For those that long for a short-term view of Hoshin success, this will remain allusive.

To believe in that as the route forward is misguided when it comes to reviewing Hoshin.

The value of Hoshin cannot be seen in short increments. Much like life does not work in 12-month bursts, it is through continued execution that value will be seen.

And that value is through creating and implementing countermeasures. By doing so you are ushering in the traits of patience, openness, learning, collaboration and shared spirit. That is the countermeasure culture.

These are measurements which go beyond that of the traditional, short-term metrics we consider staples of our daily work.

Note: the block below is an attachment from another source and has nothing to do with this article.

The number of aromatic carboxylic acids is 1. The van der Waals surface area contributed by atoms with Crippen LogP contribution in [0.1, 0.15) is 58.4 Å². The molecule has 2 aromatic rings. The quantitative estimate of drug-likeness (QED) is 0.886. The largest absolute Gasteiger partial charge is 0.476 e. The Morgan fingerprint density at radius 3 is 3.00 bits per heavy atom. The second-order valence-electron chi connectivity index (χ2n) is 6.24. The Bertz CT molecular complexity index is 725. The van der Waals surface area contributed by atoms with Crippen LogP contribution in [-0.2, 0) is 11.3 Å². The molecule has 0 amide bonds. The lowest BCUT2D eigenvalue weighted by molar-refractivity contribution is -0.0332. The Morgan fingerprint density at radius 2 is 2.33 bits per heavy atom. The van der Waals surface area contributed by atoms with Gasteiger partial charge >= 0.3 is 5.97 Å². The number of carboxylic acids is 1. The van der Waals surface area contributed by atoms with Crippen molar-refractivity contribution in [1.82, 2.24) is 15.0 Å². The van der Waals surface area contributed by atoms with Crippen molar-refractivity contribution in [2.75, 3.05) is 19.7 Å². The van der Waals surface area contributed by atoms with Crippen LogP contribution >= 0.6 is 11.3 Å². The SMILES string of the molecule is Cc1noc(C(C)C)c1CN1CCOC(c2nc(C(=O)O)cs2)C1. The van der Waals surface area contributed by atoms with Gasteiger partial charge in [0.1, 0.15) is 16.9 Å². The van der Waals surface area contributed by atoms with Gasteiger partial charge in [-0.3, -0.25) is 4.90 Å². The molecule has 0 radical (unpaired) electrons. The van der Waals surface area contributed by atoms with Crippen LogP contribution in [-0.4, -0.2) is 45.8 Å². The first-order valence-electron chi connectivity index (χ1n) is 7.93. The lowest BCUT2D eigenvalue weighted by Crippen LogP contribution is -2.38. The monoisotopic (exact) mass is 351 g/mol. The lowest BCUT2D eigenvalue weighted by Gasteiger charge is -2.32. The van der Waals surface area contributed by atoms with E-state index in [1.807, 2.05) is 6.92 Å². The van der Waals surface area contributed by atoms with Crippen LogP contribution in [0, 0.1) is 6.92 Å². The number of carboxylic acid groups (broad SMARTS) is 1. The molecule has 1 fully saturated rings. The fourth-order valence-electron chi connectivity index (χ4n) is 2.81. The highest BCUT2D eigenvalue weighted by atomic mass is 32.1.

With a countermeasure culture in place, your organization can look to focus on breakthroughs which, by their very nature, won’t be achieved with great ease and in a short time span.

Indeed, our daily management of projects and business as usual can borrow from Hoshin in so far as countermeasures are considered. We absolutely encourage that, but your transformation efforts must remain centered on creating long-lasting, paradigm shifting behaviors.

And above all else, their success will be measured in delivering value to your customers, ensuring that your business maintains, and indeed grows upon, its existing market standing.

Remember – you cannot measure a long-term goal with short-mindedness. Period.

 

Learn more about Strategy Execution Management